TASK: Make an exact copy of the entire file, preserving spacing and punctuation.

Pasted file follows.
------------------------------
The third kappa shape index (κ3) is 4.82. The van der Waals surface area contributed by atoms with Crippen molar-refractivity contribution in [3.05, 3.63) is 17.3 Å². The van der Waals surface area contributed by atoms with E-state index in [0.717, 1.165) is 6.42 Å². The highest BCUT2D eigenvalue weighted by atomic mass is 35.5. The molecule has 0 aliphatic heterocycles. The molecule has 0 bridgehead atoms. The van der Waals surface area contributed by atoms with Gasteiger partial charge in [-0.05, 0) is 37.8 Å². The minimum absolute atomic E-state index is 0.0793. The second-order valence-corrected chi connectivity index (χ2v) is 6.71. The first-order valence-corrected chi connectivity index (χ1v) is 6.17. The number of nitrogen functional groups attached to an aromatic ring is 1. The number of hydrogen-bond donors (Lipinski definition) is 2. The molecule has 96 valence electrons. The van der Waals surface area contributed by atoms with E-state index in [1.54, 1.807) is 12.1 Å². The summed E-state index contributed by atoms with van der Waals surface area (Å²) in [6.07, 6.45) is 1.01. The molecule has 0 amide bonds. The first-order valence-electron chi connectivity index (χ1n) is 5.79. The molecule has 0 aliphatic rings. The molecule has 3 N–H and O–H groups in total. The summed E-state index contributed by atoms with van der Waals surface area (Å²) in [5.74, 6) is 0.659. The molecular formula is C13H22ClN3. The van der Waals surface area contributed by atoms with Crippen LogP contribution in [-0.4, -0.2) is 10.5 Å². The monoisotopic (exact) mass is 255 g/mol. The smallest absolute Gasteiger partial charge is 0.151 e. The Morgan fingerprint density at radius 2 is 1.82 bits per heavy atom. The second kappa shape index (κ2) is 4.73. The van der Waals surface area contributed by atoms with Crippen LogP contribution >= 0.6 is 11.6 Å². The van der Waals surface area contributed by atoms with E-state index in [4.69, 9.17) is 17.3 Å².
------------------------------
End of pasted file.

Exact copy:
The third kappa shape index (κ3) is 4.82. The van der Waals surface area contributed by atoms with Crippen molar-refractivity contribution in [3.05, 3.63) is 17.3 Å². The van der Waals surface area contributed by atoms with E-state index in [0.717, 1.165) is 6.42 Å². The highest BCUT2D eigenvalue weighted by atomic mass is 35.5. The molecule has 0 aliphatic heterocycles. The molecule has 0 bridgehead atoms. The van der Waals surface area contributed by atoms with Gasteiger partial charge in [-0.05, 0) is 37.8 Å². The minimum absolute atomic E-state index is 0.0793. The second-order valence-corrected chi connectivity index (χ2v) is 6.71. The first-order valence-corrected chi connectivity index (χ1v) is 6.17. The number of nitrogen functional groups attached to an aromatic ring is 1. The number of hydrogen-bond donors (Lipinski definition) is 2. The molecule has 96 valence electrons. The van der Waals surface area contributed by atoms with E-state index in [1.54, 1.807) is 12.1 Å². The summed E-state index contributed by atoms with van der Waals surface area (Å²) in [6.07, 6.45) is 1.01. The molecule has 0 amide bonds. The first-order valence-electron chi connectivity index (χ1n) is 5.79. The molecule has 0 aliphatic rings. The molecule has 3 N–H and O–H groups in total. The summed E-state index contributed by atoms with van der Waals surface area (Å²) in [5.74, 6) is 0.659. The molecular formula is C13H22ClN3. The van der Waals surface area contributed by atoms with Crippen LogP contribution in [-0.4, -0.2) is 10.5 Å². The monoisotopic (exact) mass is 255 g/mol. The smallest absolute Gasteiger partial charge is 0.151 e. The Morgan fingerprint density at radius 2 is 1.82 bits per heavy atom. The second kappa shape index (κ2) is 4.73. The van der Waals surface area contributed by atoms with Crippen LogP contribution >= 0.6 is 11.6 Å². The van der Waals surface area contributed by atoms with E-state index in [4.69, 9.17) is 17.3 Å².